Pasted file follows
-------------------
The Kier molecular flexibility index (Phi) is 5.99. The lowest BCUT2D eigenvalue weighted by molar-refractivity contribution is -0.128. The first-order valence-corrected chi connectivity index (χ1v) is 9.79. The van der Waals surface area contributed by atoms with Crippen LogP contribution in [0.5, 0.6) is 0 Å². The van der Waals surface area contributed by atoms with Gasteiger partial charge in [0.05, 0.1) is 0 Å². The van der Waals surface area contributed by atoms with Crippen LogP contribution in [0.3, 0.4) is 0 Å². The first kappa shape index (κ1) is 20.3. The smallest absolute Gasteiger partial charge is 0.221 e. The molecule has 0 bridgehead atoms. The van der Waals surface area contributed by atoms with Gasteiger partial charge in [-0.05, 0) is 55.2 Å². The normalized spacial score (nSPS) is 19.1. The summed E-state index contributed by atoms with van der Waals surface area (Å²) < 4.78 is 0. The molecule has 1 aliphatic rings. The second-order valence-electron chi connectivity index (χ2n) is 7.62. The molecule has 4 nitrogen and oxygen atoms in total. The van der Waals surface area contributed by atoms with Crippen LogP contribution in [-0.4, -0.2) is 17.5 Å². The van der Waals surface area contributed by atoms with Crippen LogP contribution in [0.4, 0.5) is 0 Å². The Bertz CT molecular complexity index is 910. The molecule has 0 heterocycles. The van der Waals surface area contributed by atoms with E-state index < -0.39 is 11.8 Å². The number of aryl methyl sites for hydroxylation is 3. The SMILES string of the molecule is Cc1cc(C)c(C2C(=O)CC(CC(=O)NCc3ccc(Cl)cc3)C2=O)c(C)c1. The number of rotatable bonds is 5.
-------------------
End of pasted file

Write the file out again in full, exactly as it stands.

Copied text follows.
The Kier molecular flexibility index (Phi) is 5.99. The lowest BCUT2D eigenvalue weighted by molar-refractivity contribution is -0.128. The first-order valence-corrected chi connectivity index (χ1v) is 9.79. The van der Waals surface area contributed by atoms with Crippen LogP contribution in [0.5, 0.6) is 0 Å². The van der Waals surface area contributed by atoms with Gasteiger partial charge in [0.05, 0.1) is 0 Å². The van der Waals surface area contributed by atoms with Crippen LogP contribution in [0.3, 0.4) is 0 Å². The first kappa shape index (κ1) is 20.3. The smallest absolute Gasteiger partial charge is 0.221 e. The molecule has 0 bridgehead atoms. The van der Waals surface area contributed by atoms with Gasteiger partial charge in [-0.05, 0) is 55.2 Å². The normalized spacial score (nSPS) is 19.1. The summed E-state index contributed by atoms with van der Waals surface area (Å²) < 4.78 is 0. The molecule has 1 aliphatic rings. The second-order valence-electron chi connectivity index (χ2n) is 7.62. The molecule has 4 nitrogen and oxygen atoms in total. The van der Waals surface area contributed by atoms with Crippen LogP contribution in [-0.4, -0.2) is 17.5 Å². The van der Waals surface area contributed by atoms with Crippen LogP contribution in [0.4, 0.5) is 0 Å². The Bertz CT molecular complexity index is 910. The molecule has 0 heterocycles. The van der Waals surface area contributed by atoms with E-state index < -0.39 is 11.8 Å². The number of aryl methyl sites for hydroxylation is 3. The SMILES string of the molecule is Cc1cc(C)c(C2C(=O)CC(CC(=O)NCc3ccc(Cl)cc3)C2=O)c(C)c1. The number of rotatable bonds is 5.